Often, in our quest to understand the Why? we default into carrying the weight of its answer. The grief feels heavier and we lean into wondering what is wrong with us to have deserved such circumstances. It is a natural response to want to own what is happening, as it allows us to temporarily believe that we have control.

And yet we don’t. At least not over the circumstances, or the behaviours or choices of others. What we do have control over is our response and our eventual decision that perhaps acceptance is the healthiest option. Acceptance doesn’t make what happened okay; we can accept and still feel the unfairness of the situation. Acceptance allows us to set aside the Why? and lean into the reality of the situation.

By moving to acceptance, we place greater emphasis on movement and process. We become compelled to strive for experiences that are meaningful and purpose driven; we lean into the grace of healing.

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The “Poor Me” Cycle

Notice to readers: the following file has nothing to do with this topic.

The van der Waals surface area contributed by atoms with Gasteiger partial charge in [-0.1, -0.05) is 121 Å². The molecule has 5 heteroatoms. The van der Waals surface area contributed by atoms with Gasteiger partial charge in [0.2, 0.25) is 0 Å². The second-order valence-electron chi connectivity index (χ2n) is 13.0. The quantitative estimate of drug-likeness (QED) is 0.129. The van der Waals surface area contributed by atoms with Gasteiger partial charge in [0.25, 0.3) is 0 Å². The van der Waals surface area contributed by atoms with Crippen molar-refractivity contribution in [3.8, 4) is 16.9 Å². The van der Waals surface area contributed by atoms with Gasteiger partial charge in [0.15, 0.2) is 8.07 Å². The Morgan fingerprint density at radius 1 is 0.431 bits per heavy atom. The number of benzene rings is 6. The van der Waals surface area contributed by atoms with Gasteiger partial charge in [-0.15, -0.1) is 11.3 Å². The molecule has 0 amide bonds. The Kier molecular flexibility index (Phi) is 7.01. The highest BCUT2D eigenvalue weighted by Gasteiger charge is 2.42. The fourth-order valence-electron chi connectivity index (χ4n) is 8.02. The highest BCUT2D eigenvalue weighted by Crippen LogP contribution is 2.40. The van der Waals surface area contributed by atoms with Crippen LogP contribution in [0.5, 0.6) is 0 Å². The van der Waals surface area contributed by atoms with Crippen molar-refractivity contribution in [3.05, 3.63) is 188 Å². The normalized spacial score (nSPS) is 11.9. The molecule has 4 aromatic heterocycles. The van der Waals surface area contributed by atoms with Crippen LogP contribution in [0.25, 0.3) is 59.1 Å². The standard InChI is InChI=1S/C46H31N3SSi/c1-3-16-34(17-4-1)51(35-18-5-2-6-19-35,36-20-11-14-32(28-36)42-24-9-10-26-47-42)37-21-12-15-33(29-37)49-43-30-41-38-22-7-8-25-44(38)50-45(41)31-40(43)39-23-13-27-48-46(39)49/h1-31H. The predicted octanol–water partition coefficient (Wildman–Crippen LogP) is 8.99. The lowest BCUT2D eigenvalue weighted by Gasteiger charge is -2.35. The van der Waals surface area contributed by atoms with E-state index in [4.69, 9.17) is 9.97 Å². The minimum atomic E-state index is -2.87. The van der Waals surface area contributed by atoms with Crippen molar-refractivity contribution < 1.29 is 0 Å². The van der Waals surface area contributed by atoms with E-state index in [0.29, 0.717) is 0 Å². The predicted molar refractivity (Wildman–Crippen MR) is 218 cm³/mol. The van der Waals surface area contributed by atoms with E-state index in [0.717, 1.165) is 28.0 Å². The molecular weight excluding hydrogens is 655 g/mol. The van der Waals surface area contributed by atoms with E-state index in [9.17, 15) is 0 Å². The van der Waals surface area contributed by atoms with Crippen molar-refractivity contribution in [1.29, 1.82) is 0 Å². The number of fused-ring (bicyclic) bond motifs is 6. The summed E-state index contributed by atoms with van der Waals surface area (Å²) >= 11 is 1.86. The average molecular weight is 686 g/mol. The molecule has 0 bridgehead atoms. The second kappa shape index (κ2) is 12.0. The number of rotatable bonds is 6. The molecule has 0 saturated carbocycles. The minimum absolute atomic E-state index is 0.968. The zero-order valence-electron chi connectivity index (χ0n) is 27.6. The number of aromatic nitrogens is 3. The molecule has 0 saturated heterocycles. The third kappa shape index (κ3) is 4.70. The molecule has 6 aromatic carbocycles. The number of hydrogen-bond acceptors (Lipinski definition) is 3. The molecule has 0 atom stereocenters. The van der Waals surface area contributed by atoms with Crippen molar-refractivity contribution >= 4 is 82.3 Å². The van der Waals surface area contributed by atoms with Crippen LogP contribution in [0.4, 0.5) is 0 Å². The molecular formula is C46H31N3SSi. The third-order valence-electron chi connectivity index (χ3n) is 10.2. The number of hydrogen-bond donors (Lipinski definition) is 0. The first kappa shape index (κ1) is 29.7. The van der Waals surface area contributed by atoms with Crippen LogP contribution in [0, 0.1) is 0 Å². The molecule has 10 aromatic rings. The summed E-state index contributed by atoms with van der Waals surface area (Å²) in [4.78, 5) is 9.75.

There are times when we get into a “poor me” or “why me” train of thinking. Sometimes it comes from a lot of stress that we are under, chronic pain can bring it on, or our life circumstances are feeling particularly challenging for whatever reason. And although it is perfectly okay to recognize and accept that this is the way we are feeling, we must be cautious not to stay there. Defeatist thinking tends to create a cycle that can lead to feeling stuck, and if we give the “poor me’s” too much care and attention, we can begin to live in the “poor me cycle.”

Characterized by thoughts such as “Why does this always happen to me? How come I can’t get ahead? What is wrong with me? How come I can’t catch a break?,” we begin to lean into helpless thinking. And when we begin to feel helpless and hopeless, we have moved into identifying as a victim; someone who moves in a place of complacency and eventual apathy; about their situation, their experiences, and sometimes their life in general. As cycles like to build on each layer, the apathy feeds both lethargy and procrastination which equals, feeling stuck.

We are much better served to give the “poor me’s” only a tad bit of attention. To acknowledge that, yes, I am feeling a bit down on myself, but then to push away from those thoughts and to lean into ones such as “One day at a time. I can make decisions that affect and move my life forward. No matter what, I’ll be okay. I can do this; I can make choices that are support me moving forward.”

By leaning into a more healthy way of thinking, we stay out of the poor me cycle, moving towards the type of change that facilitates growth and a feeling of pride and accomplishment.